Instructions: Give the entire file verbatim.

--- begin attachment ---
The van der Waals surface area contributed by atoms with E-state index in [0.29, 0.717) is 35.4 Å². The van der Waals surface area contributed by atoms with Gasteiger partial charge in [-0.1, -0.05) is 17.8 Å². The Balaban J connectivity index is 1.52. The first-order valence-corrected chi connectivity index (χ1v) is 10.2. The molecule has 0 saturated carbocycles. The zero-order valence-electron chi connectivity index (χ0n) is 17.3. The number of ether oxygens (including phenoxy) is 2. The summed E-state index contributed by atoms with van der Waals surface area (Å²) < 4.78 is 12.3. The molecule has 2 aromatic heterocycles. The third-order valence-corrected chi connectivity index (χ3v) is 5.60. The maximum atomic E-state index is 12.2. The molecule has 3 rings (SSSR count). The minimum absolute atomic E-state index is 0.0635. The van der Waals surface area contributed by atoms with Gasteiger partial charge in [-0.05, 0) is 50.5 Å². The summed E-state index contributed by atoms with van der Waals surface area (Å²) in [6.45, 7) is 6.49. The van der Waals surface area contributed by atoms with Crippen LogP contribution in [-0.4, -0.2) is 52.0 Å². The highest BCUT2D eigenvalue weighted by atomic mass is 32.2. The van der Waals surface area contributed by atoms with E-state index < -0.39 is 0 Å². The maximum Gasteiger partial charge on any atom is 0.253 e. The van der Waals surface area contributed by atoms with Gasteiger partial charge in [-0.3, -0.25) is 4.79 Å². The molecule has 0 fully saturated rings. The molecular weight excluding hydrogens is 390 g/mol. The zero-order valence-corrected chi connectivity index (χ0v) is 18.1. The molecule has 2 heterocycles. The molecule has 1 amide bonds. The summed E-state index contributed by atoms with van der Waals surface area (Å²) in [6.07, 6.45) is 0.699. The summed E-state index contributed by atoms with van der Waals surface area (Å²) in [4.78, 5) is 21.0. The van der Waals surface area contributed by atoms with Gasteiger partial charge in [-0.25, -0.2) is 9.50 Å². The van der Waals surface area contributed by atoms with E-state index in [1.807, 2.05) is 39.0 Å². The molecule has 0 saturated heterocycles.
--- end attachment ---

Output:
The van der Waals surface area contributed by atoms with E-state index in [0.29, 0.717) is 35.4 Å². The van der Waals surface area contributed by atoms with Gasteiger partial charge in [-0.1, -0.05) is 17.8 Å². The Balaban J connectivity index is 1.52. The first-order valence-corrected chi connectivity index (χ1v) is 10.2. The molecule has 0 saturated carbocycles. The zero-order valence-electron chi connectivity index (χ0n) is 17.3. The number of ether oxygens (including phenoxy) is 2. The summed E-state index contributed by atoms with van der Waals surface area (Å²) < 4.78 is 12.3. The molecule has 2 aromatic heterocycles. The third-order valence-corrected chi connectivity index (χ3v) is 5.60. The maximum atomic E-state index is 12.2. The molecule has 3 rings (SSSR count). The minimum absolute atomic E-state index is 0.0635. The van der Waals surface area contributed by atoms with Gasteiger partial charge in [-0.05, 0) is 50.5 Å². The summed E-state index contributed by atoms with van der Waals surface area (Å²) in [6.45, 7) is 6.49. The van der Waals surface area contributed by atoms with Crippen LogP contribution in [-0.4, -0.2) is 52.0 Å². The highest BCUT2D eigenvalue weighted by atomic mass is 32.2. The van der Waals surface area contributed by atoms with E-state index < -0.39 is 0 Å². The maximum Gasteiger partial charge on any atom is 0.253 e. The van der Waals surface area contributed by atoms with Gasteiger partial charge in [-0.3, -0.25) is 4.79 Å². The molecule has 0 fully saturated rings. The molecular weight excluding hydrogens is 390 g/mol. The zero-order valence-corrected chi connectivity index (χ0v) is 18.1. The molecule has 2 heterocycles. The molecule has 1 amide bonds. The summed E-state index contributed by atoms with van der Waals surface area (Å²) in [6.07, 6.45) is 0.699. The summed E-state index contributed by atoms with van der Waals surface area (Å²) in [4.78, 5) is 21.0. The van der Waals surface area contributed by atoms with Gasteiger partial charge in [-0.25, -0.2) is 9.50 Å². The van der Waals surface area contributed by atoms with E-state index in [1.807, 2.05) is 39.0 Å². The molecule has 0 saturated heterocycles.